In May 2021, Colonial Pipeline, one of the largest fuel pipeline operators in the US, fell victim to a ransomware attack. Although a targeted attack, it nevertheless had catastrophic consequences. The gas pipeline shut down, which led to panic buying, fuel shortages, and long lines at gas stations. It disrupted fuel flow to critical sectors, including transportation, logistics, and aviation, which ultimately affected other supply chains and the broader business economy.

On top of the resulting financial impacts, Colonial Pipeline also had to pay the $4.4 million ransom. 

 

A Hypothetical But Likely Impending $3.5 Trillion Cyber Catastrophe

In an attempt to help others better prepare for the unfortunately imminent global catastrophe, organizations have simulated various cyber scenarios and assessed their impact. Although purely hypothetical, the insights gleaned equip businesses to develop data-based mitigation initiatives. 

Lloyd's of London, colloquially known as Lloyd's, recently conducted such a hypothetical risk assessment. Lloyd's is a leading insurance vendor, providing cyber policies among offerings, and its team was interested in gauging the global economic ramifications of a wide-scale event. 

Using the Gross Domestic Product (GDP) of countries worldwide as its primary metric, Lloyd's determined that a severe cyber attack on a global payments system would, on average, result in $3.5 trillion in losses over five years. 

This figure's size is indeed astonishing. More importantly, however, it underscores the interconnectivity of cyber activity, its potentially devastating consequences, and the urgency of organizations' preparations for one of these unprecedented events.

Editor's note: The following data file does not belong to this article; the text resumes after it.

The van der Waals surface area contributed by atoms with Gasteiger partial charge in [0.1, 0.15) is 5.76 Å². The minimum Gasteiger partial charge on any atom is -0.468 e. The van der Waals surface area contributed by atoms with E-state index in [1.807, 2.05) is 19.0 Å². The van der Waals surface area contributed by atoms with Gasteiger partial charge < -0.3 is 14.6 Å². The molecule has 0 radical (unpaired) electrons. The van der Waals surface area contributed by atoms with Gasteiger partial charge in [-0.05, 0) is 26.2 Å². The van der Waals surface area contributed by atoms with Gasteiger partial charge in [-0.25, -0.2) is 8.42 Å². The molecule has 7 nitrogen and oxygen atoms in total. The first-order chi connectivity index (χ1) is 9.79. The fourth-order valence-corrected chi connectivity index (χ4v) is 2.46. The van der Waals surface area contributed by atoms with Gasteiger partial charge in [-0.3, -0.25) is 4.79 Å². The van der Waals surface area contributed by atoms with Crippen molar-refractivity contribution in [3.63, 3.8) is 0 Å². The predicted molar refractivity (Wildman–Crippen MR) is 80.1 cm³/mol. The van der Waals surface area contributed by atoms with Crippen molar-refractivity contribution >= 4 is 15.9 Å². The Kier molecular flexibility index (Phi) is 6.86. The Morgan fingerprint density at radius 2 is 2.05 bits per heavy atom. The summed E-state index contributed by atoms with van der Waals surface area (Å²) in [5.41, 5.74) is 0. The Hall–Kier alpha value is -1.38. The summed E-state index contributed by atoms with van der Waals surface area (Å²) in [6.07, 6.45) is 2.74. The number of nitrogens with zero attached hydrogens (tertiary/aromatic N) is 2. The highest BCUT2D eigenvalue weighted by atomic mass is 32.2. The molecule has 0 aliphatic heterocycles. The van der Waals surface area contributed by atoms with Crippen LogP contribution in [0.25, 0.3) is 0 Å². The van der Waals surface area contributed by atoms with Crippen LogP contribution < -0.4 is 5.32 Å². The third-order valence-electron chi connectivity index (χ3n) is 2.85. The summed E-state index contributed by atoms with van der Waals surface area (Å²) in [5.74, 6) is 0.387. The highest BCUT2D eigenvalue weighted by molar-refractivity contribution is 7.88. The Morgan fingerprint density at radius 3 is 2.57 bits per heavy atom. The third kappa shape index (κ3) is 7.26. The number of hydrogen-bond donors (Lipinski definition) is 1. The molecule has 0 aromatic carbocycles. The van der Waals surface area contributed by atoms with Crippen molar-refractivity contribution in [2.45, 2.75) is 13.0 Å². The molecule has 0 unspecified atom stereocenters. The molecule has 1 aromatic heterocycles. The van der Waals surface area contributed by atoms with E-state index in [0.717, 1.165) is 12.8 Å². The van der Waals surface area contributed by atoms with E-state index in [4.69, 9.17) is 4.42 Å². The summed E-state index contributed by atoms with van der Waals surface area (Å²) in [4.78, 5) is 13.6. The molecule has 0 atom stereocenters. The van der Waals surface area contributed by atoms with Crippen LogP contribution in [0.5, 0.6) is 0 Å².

The Role of Cyber Risk Appetite in the Digital Age 

What Is Cyber Risk Appetite?

Cyber risk appetite is the amount of risk relative to its expected impact that an organization is willing to tolerate or "absorb on its balance sheet." Every aspect of an organization's cyber activity should be accounted for when determining a risk appetite, including but not limited to industry regulations, digital assets, and human error. 

Once agreed upon, executives will set aside a specific amount of money into the capital reserve, ensuring that if a cyber catastrophe ensues, they will have enough financial resources to keep the business afloat. Other critical reasons for a well-defined cyber risk appetite include:

  • Overall business strategic alignment
  • Data-driven risk prioritization efforts
  • Streamlined communication and accountability

The Dangers of Overlooking Third-Party Service Provider Risk

Unfortunately, companies will often overlook the third-party services they integrate into their systems when developing their appetites. It's an understandable oversight, as, generally speaking, the risk levels of those we engage with don't necessarily impact our own.

However, on a business level, this assumption can prove fatal. If the cyber risk of a third-party service provider that has direct access to an organization's infrastructure is not accounted for, a risk appetite cannot be accurately quantified. Indeed, without evaluating the risk of their vendors, organizations might not have enough funds stored away to withstand an incident. 

How to Assess a Third-Party Service Provider’s Risk

After understanding that third-party risk is inherent when partnering with outside entities, it's crucial to factor them into the equation and assess the vulnerabilities they might bring to your organization. To do so, security teams should evaluate the vendor's cybersecurity practices and policies and consider its track record in managing cyber risks and events.